The question remains- what could this do for people’s mental health? If it really is that addictive, what consequences will it reap on those who have a tendency of taking things too far? Will we see a spike in gaming addiction and obsessive behaviors? Or will it actually have a mixed impact as it lures people out of their homes and into their communities. Some surprising testimonies have told how random strangers in a community come together, united over the teams they choose and to make strategies for how to play.

So next time you see someone blindly following their phone into on-coming traffic… maybe they are just trying to track down a Evee or a Squirtle? Maybe you should save them from themselves and keep them on the sidewalk… or some of you will probably hope to have the Pokémon to yourself… FOR SHAME!

Addiction can involve behaviors not related to taking drugs or drinking excessively. You can be addicted to the internet, gaming, gambling, sex, eating, or any other behavior that is causing problems in your life, such as destroying relationships, your health, or interfering with your job. If you or someone you love is struggling with substance abuse or addiction, please call us at 1-800-951-6135

Is Video Game Addiction a Real Thing?

Is Video Game Addiction a Real Thing?

By Cheryl Steinberg

If you track the sensational media stories over, say, the past five years, they have increasingly described people suffering exhaustion after playing video games for 50 hours straight, teens killing their parents for taking away their games, and parents neglecting infants while being mesmerized by the online world.

To those who recognize Video Game Addiction, it is described as an excessive or compulsive use of computer games or video games, which interferes with a person’s everyday life…Video game addiction may present as compulsive game-playing; social isolation; mood swings; diminished imagination; and hyper-focus on in-game achievements, to the exclusion of other events in life.”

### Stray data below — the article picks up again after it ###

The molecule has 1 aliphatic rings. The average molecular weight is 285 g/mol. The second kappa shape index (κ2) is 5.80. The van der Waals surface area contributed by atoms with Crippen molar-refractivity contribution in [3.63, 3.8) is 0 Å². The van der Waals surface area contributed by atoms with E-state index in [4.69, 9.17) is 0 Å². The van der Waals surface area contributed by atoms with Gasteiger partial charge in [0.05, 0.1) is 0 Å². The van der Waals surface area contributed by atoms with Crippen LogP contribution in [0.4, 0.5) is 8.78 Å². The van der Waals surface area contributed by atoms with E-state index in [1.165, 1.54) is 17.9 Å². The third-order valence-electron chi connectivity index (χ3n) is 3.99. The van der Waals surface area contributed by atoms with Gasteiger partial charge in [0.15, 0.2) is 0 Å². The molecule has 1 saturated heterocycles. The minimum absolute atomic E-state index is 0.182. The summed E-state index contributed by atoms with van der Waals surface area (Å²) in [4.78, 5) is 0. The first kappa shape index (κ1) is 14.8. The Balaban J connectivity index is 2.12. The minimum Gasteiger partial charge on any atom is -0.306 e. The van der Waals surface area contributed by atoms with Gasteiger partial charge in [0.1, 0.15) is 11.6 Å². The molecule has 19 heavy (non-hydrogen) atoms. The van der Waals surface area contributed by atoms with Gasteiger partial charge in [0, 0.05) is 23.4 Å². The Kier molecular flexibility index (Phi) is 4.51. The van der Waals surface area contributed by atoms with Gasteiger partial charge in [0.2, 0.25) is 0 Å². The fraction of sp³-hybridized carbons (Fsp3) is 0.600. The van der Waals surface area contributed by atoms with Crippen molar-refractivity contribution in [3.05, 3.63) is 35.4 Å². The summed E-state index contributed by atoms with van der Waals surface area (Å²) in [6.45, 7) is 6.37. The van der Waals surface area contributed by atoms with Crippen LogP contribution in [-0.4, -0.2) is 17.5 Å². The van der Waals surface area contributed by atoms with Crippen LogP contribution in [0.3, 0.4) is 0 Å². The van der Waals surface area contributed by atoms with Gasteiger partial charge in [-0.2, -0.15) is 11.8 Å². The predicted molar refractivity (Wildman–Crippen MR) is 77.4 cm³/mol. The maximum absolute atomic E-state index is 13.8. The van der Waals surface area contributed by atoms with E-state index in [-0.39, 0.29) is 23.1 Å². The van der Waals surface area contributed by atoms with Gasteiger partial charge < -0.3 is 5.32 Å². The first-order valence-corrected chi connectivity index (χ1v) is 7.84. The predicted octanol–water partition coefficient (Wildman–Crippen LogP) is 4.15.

Yet not everyone agrees that video game addiction is a real thing.

“I do not believe that the concept of addiction is useful,” says Jackson Toby, emeritus professor of sociology at Rutgers University in New Jersey. “It only describes strong temptations; it does not explain strong temptations. What makes the temptation so strong? The memory of past pleasant experiences with the behaviour that we are talking about, in this case video games.” Toby added, “I don’t believe that someone can be addicted to video games.”

Is Video Game Addiction a Real Thing?

Though most people think ‘drugs or alcohol’ when they hear the term addiction, the medical community recognizes certain behaviors to be addictive, as well. In a WebMD feature on the definition of addiction, psychiatrist Michael Brody, MD, describes the following criteria for an addiction:

  • The person needs more and more of a substance or behavior to get through the day
  • If the person does not get more of the substance or behavior, they become irritable and miserable

Kimberly Young, PsyD, clinical director of the Center for On-Line Addiction and author of Caught in the Net: How to Recognize the Signs of Internet Addiction — and a Winning Strategy for Recovery says compulsive gaming meets these criteria; she has even seen severe withdrawal symptoms in who she’s deemed game addicts. “They become angry, violent, or depressed. If [parents] take away the computer, their child sits in the corner and cries, refuses to eat, sleep, or do anything.” Young tells WebMD, “It’s a clinical impulse control disorder;” an addiction in the same sense as compulsive gambling.

Back in 2012, the American Psychiatric Association (APA) said it would not be listing video game addiction as a mental disorder in that year’s edition of the Diagnostic and Statistical Manual of Mental Disorders (DSM). However, the APA added that it was considering including an appendix consisting of reward-seeking behavioral disorders, such as video game and internet addiction, so as to “encourage further study.”

In May 2013, the American Psychiatrist Association (APA) proposed criteria for video game addiction in the DSM, again stating that there was not enough evidence to support including it as an official mental disorder. However, proposed criteria for “Internet Gaming Disorder” are included in Section 3, Conditions for Further Study. While Internet Gaming Disorder is proposed as a disorder, it is still unclear as to whether obsessive and compulsive gaming is a result of – to some extent – other psychological disorders.

“People play those games often in a desire to meet their social needs,” said Hilarie Cash, a Washington state therapist who runs a six-bed inpatient program for internet and video game addicts. “There’s a sense of friendship and self-esteem you develop with your team-mates, you can compete and be co-operative. It really feels as though it meets your social needs.”

Do you experience obsessive thoughts and nagging compulsions to engage is certain behaviors? Has it made your life unmanageable – causing strained relationships, financial problems, and other negative consequences? Do you feel irritable and moody when you try to stop? It might be time to seek professional help. Call an Addiction Specialist today at toll-free 1-800-951-6135.